"Markets are segmented and the high end benefits from a more affluent buyer class, but it still can't defy the laws of supply and demand," said Stuart Gabriel, director of the Ziman Center for Real Estate at UCLA. "This high-end market will see weaker demand and some slowing as a result -- it just takes a little longer to hit."
The proliferation of investment from non-U.S. citizens has buoyed the market to some extent. The extraordinary drop in the value of the dollar has effectively given foreign buyers a 30 percent discount on top property on both the East and West coasts.
However, the level of interconnectedness of world markets means that if American economic woes spread to the euro zone and Japan then the frailty of such foundations could be exposed, Gabriel said.
"It's a sign of the times that many of our sales are to foreigners and they're paying with full cash or large down payments," said Mel Kimman, who has personally invested $30 million into The Hollywood, a smart, new high-rise located near the Hollywood Bowl.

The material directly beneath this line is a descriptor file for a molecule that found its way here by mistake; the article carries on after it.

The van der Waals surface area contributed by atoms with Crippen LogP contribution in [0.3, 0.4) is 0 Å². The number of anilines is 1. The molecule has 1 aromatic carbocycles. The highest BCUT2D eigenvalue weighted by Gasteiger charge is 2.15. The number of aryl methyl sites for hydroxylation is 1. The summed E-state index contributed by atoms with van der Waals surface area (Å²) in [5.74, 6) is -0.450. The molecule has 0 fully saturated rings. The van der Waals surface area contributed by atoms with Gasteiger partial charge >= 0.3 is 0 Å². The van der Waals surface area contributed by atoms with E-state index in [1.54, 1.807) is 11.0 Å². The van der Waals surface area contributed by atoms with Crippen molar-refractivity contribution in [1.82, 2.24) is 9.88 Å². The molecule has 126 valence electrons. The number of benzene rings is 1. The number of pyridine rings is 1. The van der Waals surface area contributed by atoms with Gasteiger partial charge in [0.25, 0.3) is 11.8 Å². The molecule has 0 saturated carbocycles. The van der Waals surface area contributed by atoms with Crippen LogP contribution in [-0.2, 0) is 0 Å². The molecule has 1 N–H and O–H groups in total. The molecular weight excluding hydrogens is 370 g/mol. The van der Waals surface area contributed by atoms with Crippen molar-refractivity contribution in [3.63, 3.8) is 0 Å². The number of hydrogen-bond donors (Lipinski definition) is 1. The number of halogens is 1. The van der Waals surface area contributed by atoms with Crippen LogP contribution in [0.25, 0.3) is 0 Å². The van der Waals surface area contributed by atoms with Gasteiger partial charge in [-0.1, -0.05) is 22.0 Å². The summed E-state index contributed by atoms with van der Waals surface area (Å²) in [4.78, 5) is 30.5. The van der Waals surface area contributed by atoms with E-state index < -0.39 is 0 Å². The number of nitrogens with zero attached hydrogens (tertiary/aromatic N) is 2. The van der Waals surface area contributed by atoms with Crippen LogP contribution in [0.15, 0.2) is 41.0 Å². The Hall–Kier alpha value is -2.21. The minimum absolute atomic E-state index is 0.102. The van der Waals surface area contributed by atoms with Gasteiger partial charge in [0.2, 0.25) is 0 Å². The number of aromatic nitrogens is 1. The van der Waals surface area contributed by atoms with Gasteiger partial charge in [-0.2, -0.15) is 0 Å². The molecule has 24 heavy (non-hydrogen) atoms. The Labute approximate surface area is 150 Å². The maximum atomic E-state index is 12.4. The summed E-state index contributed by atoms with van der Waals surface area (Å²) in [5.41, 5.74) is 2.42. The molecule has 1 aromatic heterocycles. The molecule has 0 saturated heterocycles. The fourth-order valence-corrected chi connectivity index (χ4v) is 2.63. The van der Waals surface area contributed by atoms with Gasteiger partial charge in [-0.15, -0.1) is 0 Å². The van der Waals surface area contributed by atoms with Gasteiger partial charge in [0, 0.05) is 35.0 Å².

Kimman admits that the days of an instant fortune from real estate have passed but said he believes investors like him who are in it for the long term will successfully come through this period.
On the face of it, all is well for the wealthy and their housing empires.
Cranes tower over the desirable parts of L.A. and the real estate market is primed for the sale of the 29-bedroom, 40-bath former home of William Randolph Hearst and actress Marion Davies, which is on the market in Beverly Hills for $165 million.
Look a little closer though and you'll meet developers whose ebullience has dampened and you'll find a $165 million mansion that has sat on the list for more than a year.